Time-restricted Eating Could Improve Glucose Homeostasis, Other Metabolic Measures in Patients with Type 2 Diabetes


Food consumption confined to a 10-hour period for adults with T2D led to increased time in range and lowered nocturnal and fasting glucose.

Time restricted eating and type 2 diabetes

In adults with type 2 diabetes (T2D), time-restricted eating (TRE), ie, daily food consumption limited to a 10-hour window, resulted in improved glycemic time in range and 24-hour glucose homeostasis, suggesting that TRE may help support management of T2D, say authors of a new study published online July 25 in the journal Diabetolgia.

Modern 24-hour society fosters perfect conditions for development of T2D, including “ubiquitous” food availability and disrupted sleep activity, writes the study team from NUTRIM School of Nutrition and Translational Research in Metabolism, Maastricht University Medical Center, the Netherlands, and led by Patrick Schrauwen, PhD.

Food intake in Western society, they add, is typically spread over a minimum of 14 hours which ostensibly cancels out a true nocturnal fasting state, a condition necessary to balance energy use. “Time-restricted eating is a novel strategy to improve metabolic health and has been proposed to counteract the detrimental effects of eating throughout the day by limiting food intake to daytime hours."

A prolonged overnight fast is expected to more effectively deplete hepatic glycogen stores and lead to improved insulin sensitivity. Schrauwen and colleagues cite previous research that found beneficial metabolic effects, (increased lipid oxidation, decreased plasma glucose levels, improved insulin sensitivity), with a 6–8-hour TRE program in overweight and otherwise healthy adults. They point out, however, that the short eating window and highly controlled study conditions in that study could limit applicability of the eating regimen in real life.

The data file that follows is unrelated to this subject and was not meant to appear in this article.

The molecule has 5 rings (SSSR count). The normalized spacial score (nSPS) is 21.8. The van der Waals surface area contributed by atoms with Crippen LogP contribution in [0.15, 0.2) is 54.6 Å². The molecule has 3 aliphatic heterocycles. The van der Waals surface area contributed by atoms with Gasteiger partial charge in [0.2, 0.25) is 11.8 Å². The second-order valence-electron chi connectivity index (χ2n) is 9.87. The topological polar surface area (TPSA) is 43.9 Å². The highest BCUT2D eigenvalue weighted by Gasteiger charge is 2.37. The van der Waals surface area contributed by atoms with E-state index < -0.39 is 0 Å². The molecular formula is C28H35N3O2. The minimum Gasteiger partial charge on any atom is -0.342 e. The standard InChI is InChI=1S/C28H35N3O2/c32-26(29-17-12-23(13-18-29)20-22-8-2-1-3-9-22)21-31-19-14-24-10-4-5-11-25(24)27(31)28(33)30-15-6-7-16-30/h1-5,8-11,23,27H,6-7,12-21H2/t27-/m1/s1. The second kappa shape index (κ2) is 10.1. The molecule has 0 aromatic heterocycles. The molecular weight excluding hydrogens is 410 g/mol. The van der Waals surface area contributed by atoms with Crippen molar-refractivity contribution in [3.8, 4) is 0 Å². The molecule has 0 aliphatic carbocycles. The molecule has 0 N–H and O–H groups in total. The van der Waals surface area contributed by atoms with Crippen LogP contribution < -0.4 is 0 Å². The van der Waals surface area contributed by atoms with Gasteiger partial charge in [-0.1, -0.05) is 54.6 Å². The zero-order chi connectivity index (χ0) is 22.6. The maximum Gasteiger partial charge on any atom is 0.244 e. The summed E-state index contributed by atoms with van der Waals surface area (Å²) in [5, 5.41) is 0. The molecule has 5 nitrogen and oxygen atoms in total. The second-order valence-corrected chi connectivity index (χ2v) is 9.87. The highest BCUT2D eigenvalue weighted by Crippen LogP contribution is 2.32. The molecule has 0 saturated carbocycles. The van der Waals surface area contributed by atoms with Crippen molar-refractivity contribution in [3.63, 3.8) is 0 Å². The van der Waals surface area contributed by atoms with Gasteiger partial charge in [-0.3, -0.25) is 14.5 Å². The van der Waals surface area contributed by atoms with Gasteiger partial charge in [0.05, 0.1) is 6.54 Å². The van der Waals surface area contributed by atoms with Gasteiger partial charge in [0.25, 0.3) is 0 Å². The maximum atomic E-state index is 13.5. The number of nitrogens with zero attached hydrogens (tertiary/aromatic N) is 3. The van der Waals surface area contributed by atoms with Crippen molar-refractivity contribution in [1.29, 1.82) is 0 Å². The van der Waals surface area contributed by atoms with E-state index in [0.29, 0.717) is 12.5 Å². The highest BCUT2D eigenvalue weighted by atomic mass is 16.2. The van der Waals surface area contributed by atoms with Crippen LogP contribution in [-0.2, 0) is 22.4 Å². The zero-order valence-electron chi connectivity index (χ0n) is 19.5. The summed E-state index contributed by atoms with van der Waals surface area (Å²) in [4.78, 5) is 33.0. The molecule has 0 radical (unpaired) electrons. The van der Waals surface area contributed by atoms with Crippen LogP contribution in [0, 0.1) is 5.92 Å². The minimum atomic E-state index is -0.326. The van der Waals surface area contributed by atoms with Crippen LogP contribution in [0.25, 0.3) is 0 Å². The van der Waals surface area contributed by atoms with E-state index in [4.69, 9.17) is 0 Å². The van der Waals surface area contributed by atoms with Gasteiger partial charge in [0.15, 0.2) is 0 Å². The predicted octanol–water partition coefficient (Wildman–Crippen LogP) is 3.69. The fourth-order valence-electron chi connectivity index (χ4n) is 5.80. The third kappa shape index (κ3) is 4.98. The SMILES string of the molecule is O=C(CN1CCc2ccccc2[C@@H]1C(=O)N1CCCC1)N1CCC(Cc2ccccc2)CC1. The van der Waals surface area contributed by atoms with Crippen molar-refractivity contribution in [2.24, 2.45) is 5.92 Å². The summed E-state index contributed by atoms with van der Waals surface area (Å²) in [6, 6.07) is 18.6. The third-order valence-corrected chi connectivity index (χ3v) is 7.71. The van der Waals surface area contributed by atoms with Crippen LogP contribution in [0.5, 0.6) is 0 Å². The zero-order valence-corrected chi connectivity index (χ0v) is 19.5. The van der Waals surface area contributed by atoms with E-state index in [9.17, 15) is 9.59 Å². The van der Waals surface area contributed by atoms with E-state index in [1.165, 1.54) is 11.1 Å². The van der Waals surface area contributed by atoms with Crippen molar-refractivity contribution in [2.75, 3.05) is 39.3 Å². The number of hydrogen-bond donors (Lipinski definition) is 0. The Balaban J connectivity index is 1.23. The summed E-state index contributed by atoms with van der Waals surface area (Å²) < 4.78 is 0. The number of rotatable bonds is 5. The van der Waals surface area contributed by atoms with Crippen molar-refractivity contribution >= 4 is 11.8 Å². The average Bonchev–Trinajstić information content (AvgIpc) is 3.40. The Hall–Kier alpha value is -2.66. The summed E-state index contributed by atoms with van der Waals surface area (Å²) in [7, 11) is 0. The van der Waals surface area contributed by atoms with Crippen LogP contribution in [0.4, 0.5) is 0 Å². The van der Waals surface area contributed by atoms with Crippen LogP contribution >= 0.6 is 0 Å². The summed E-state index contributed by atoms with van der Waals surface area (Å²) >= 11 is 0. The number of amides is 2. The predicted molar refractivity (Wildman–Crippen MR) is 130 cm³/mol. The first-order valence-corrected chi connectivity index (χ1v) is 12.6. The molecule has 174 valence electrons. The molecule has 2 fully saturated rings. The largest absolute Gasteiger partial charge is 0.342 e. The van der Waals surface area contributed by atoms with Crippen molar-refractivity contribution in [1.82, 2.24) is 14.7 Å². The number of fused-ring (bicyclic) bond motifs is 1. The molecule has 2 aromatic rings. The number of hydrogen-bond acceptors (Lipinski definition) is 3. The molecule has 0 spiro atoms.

With that thought and the understanding that the effects of TRE on metabolic outcomes in adults with T2D are unclear, Schrauwen and colleagues aimed specifically to examine how TRE during a “feasible” 10-hour period followed for 3 weeks in real life conditions would impact hepatic glycogen levels and insulin sensitivity in a T2D population.


The investigators enrolled 14 participants (7 men, 7 women) with T2D for the randomized crossover study. The cohort’s average age was 67.5 years and body mass index was ≥25 kg/m2. Participants were randomly assigned to a TRE intervention for which all food for each day was to be consumed over a 10-hour period that concluded no later than 6 pm or to a control intervention in which the day’s food intake was consumed over 14 hours with no other restrictions.

After 3 weeks following the first intervention, participants went through a 4-week washout period, after which they crossed over to the opposite intervention.

Researchers weighed participants at the start of each intervention and fitted them with a continuous glucose monitor (CGM). They were instructed to maintain their normal dietary habits, physical activity, and sleep patterns and to not gain/lose weight. They kept a food and sleep diary in order to match behavior in the crossover intervention.


The investigators report that based on analysis of CGM data, mean 24-hour glucose levels were lower during the TRE period compared the control period (6.8 mmol/L vs 7.6 mmol/L; P <.01), a result they suggest is likely related to the consistently lower nocturnal glucose levels seen with the TRE vs control intervention, a finding supporting their hypothesis that restoring balance between fed/fasted states could enhance metabolic health.